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Why are our suicide rates so high?

Most of us would assume the leading cause of death for both men and women aged 25-44 is either cancer or heart disease, but sadly, it’s suicide.

A new report by the Australian Institute of Health and Welfare (AIHW) outlining the state of the health of Australians has revealed a worrying trend: Suicide is the leading cause of death for both men and women aged 25-44.

What’s perhaps even more troubling is that this is nothing new. Suicide has been the leading cause of death for Australians aged 25-44 for many years.

In 2012, suicide rates in Australia reached a 10-year peak of 2,535, according to Lifeline — who, earlier in the year, issued a statement arguing that these grim statistics must lead to action.

“We believe suicide is mostly preventable so something has to change,” said Lifeline CEO, Jane Hayden.

“Suicide prevention is a whole of community responsibility including governments, corporations and individuals.”

Lifeline estimates that around 200 people per day attempt suicide — which is one new attempt every 10 minutes.

The state of our mental health

Mental illness is one of the contributing factors to suicide — so it’s not surprising that Australia’s rate of mental illness is also high. The AIHW report found that an estimated 20 per cent of Australian adults (or 3.2 million people) have experienced a mental disorder in the previous 12 months, and 45 per cent (or 7.3 million people) will experience a mental disorder at some point in their lifetime.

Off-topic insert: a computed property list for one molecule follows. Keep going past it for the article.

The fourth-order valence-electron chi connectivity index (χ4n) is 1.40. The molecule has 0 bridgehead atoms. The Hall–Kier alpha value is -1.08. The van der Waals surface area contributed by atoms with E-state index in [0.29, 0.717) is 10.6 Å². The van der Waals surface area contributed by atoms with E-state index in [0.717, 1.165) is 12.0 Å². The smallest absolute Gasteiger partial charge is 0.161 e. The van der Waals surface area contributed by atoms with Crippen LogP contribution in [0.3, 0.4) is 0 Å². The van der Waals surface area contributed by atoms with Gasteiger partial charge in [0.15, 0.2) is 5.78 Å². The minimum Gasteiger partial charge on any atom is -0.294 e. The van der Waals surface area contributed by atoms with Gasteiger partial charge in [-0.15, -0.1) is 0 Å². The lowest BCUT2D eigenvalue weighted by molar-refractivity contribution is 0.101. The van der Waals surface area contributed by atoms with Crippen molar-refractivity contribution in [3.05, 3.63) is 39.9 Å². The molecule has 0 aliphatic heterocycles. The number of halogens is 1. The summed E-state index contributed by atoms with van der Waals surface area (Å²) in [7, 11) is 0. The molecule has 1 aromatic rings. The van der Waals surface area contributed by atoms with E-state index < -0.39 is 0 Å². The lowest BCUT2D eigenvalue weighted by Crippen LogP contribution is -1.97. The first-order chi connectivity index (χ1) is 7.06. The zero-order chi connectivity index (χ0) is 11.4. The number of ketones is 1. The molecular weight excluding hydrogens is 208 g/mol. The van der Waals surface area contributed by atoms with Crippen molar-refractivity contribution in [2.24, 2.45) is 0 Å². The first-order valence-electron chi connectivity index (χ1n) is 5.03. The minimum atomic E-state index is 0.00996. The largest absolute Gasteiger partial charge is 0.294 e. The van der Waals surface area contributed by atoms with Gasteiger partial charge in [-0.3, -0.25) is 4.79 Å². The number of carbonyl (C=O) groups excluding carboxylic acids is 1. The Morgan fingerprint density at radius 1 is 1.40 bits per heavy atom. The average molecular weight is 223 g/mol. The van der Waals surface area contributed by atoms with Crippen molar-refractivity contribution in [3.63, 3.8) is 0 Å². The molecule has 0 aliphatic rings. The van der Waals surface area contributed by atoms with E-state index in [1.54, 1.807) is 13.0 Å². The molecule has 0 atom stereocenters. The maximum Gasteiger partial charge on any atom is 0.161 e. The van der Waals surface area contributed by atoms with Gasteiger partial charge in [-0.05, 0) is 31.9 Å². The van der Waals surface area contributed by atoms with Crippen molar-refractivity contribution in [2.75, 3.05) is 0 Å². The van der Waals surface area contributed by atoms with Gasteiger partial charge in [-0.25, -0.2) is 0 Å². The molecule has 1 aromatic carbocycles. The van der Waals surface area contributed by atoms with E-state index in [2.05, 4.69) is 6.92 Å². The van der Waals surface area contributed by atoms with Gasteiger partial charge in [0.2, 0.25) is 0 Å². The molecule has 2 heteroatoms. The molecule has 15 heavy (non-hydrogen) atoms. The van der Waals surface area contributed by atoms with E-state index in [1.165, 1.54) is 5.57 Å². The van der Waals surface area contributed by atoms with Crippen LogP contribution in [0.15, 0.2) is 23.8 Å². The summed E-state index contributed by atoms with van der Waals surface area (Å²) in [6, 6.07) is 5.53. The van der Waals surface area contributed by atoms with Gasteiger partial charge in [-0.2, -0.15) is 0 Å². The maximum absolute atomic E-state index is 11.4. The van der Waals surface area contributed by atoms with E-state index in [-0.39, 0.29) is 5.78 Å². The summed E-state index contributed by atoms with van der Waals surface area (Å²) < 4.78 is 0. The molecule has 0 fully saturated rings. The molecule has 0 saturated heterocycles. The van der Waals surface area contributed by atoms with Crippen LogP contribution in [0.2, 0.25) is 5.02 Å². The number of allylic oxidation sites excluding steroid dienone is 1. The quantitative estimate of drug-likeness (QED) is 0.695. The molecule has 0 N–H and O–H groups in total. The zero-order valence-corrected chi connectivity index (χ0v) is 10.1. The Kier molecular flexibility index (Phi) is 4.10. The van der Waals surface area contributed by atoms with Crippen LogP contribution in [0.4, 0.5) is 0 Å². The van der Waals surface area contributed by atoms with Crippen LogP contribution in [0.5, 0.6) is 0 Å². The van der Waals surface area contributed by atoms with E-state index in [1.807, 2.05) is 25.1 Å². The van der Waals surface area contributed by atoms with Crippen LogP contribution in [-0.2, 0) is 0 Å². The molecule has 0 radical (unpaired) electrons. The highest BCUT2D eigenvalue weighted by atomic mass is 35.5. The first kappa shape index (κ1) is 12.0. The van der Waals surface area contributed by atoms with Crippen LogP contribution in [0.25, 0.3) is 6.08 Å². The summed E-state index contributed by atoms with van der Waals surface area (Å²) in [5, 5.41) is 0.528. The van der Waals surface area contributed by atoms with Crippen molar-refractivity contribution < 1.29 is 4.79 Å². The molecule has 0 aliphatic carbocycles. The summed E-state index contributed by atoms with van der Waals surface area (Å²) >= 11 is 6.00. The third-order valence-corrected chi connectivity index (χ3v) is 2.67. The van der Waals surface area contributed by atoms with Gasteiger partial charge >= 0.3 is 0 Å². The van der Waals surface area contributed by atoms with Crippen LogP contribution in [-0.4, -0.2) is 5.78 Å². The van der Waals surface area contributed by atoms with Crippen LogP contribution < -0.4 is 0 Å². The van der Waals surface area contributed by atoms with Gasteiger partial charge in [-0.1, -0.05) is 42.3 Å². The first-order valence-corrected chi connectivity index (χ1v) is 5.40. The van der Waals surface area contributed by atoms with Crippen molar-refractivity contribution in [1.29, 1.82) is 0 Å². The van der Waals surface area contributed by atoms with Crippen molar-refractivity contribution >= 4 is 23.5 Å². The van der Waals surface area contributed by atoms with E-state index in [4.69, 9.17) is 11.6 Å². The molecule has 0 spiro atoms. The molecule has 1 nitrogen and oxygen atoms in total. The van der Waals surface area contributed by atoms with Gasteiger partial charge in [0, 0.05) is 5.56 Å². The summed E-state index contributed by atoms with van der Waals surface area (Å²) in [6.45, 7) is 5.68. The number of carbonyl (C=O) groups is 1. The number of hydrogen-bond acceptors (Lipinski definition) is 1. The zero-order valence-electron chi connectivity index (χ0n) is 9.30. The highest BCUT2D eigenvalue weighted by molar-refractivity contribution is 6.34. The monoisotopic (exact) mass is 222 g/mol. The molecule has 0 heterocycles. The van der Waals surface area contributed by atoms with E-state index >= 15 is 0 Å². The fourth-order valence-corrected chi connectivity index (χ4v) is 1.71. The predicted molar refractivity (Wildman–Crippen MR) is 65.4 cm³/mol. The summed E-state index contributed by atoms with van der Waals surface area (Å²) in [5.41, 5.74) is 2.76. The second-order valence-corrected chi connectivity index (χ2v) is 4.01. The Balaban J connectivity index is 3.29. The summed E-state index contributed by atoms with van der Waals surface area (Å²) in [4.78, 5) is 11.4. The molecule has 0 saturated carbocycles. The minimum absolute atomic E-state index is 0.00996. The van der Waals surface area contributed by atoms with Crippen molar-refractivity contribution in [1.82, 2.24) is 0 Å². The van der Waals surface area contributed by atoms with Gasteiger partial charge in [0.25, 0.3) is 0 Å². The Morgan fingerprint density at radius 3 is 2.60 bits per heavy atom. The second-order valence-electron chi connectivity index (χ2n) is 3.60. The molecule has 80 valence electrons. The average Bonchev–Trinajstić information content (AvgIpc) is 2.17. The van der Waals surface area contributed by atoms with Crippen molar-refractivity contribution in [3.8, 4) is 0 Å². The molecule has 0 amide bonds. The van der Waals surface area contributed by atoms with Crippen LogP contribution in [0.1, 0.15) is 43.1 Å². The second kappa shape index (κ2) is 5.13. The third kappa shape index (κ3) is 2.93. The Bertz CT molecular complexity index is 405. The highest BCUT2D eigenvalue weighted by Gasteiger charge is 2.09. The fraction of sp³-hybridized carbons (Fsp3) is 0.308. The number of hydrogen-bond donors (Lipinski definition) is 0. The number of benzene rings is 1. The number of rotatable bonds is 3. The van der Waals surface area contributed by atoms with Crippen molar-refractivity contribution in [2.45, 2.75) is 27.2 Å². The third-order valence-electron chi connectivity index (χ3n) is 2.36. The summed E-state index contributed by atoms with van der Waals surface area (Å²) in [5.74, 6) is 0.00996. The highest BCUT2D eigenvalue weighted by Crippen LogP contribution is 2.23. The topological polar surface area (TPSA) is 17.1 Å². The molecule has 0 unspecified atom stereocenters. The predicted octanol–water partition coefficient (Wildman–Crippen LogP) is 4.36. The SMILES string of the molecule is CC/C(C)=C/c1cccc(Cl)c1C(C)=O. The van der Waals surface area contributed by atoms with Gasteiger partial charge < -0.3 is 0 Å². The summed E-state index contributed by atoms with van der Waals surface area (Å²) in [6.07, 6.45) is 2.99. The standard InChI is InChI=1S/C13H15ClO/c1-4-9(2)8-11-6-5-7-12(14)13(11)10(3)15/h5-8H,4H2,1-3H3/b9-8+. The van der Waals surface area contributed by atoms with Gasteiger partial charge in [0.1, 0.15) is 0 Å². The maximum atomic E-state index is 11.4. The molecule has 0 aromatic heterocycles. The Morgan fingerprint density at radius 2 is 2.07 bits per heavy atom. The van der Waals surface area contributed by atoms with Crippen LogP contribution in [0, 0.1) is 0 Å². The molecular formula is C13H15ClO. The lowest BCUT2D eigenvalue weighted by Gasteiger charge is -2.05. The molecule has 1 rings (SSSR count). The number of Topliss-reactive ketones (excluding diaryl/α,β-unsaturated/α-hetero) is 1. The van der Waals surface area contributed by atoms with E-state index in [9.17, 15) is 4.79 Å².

“Mental disorders” is an umbrella term which can include depression, anxiety and substance use disorders, as well as schizophrenia and bipolar disorder.

A suicide attempt can be a sign of a developing mental disorder and many individuals who commit suicide have experienced a mental disorder, such as depression or bipolar disorder. If you think someone close to you could be at risk of a suicide attempt, it’s vital that you seek out immediate treatment for them.

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The root of the cause

Mental illness, such as depression, is often the result of a combination of recent events and other personal factors, according to Beyond Blue. They say it’s often difficult to pinpoint a sole cause of depression; however, research suggests that ongoing life struggles, such as long-term unemployment, abusive relationships, long-term isolation/loneliness and prolonged work-related stress, are contributing factors.

If you suspect someone you know is suffering from depression, Lifeline suggests you reach out to them and ask them directly if they are considering suicide — this shows you care and are aware of their feelings. Lifeline also advises listening to them and allowing them to do most of the talking, checking their safety if you are worried to leave them alone, making them promise to tell someone if they have suicidal thoughts, taking action to keep them safe and getting help.

If you or someone you know is thinking about suicide, call Lifeline on 13 11 14 or Kids Helpline (for young people aged 5 to 25 years) on 1800 551 800.

More on mental health

Mental health issues in kids on the rise
Mental effects of exercise
Is self-doubt killing your career?

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